Wednesday, October 17, 2012
10:30 AM - 11:45 PM
|Location: ||Grand Ballroom|
This presentation and discussion includes key pharmaceutical Information experts on the value and promise of linked semantic data. Areas to be discussed will include: Drug Development, Clinical Data, Genomics, Regulatory, and Personalized Medicine.
- Value proposition of using Linked Data in Biomedical Research and Pharmaceuticals
- Deriving more value from clinical studies
- Importance of genomic knowledge
- The needs of clinical regulatory, and future impact of improved informatics
- Key issues for Personalized Medicine
Ted is Executive Director at Broad Reach Strategic Advising LLC, consulting on knowledge engineering in the life sciences.
Dr. Eric Neumann is a recognized expert in Semantic Information Systems, and has worked on many information initiatives for the pharmaceutical and life sciences. He founded and chaired the W3C Semantic Web Healthcare and Life Science Interest Group (HCLSIG), which brings together many industry leaders to advance standards. Dr. Neumann is also the Executive Director and Founder of the Clinical Semantics Group, a consulting firm that advises on and develops intelligent clinical systems for the pharmaceutical industry using of Semantic Web standards.
Dr. Neumann was the Global Head of Knowledge Management for Scientific and Medical Affairs within Sanofi-Aventis and the VP of Informatics at BG Medicine. He has also worked at Bolt, Beranek, and Newman (BBN Technologies – Raytheon) on several advanced computer projects over the span of 7 years.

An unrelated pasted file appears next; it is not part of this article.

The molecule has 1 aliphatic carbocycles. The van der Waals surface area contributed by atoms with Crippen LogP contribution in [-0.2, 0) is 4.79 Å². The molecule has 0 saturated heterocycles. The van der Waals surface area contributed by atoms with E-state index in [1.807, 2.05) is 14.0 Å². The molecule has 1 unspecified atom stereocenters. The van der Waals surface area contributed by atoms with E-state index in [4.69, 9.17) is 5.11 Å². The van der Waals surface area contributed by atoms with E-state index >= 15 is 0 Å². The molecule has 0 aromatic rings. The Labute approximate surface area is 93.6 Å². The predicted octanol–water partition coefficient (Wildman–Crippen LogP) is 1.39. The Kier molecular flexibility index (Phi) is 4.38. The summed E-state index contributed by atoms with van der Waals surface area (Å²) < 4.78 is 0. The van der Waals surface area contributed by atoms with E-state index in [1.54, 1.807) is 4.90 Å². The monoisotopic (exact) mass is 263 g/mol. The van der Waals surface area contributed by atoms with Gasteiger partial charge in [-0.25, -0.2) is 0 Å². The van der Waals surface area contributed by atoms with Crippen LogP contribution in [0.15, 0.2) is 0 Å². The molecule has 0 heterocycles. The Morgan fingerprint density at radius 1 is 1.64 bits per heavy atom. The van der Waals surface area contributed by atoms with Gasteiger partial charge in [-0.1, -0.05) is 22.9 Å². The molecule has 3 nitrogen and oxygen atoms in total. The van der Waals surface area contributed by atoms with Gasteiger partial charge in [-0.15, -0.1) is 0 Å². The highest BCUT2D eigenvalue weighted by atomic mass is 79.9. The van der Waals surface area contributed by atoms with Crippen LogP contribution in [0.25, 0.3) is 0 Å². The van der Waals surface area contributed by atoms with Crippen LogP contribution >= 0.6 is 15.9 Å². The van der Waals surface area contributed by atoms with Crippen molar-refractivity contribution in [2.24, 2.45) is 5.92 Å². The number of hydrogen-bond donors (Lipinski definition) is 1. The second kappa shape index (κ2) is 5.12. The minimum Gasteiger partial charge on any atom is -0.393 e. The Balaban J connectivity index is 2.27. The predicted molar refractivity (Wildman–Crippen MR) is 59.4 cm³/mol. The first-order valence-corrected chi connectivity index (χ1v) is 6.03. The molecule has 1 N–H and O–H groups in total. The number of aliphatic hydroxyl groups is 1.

Dr. Neumann is a graduate from MIT and holds a PhD in neurobiology, developmental genetics, and pharmacology from Case Western Reserve University.
In close collaboration with Pfizer’s CSOs, External R&D Innovation identifies, evaluates and funds Pfizer’s large R&D collaborations. Morten’s team is responsible for technology and oncology collaborations. Morten has recently been leading a Pfizer-wide strategy initiative on Precision Medicine and spearheaded a Pfizer-internal white paper and summit on this topic.
Tom's interest and experience are in the application of informatics to critical problems in personal medicine, systems biology, biomarker discovery and drug development along the entire discovery spectrum (defining the problem, experimental design, aligning cross-omics platforms, biostatistics and bioinformatics to objectives, managing programs, synthesizing results, publishing and communicating results, and validating results). His experience straddles the computational, scientific and business side in this space. He has worked in cardiovascular disease, cancer, liver and muscle toxicity, diabetes and CNS disease.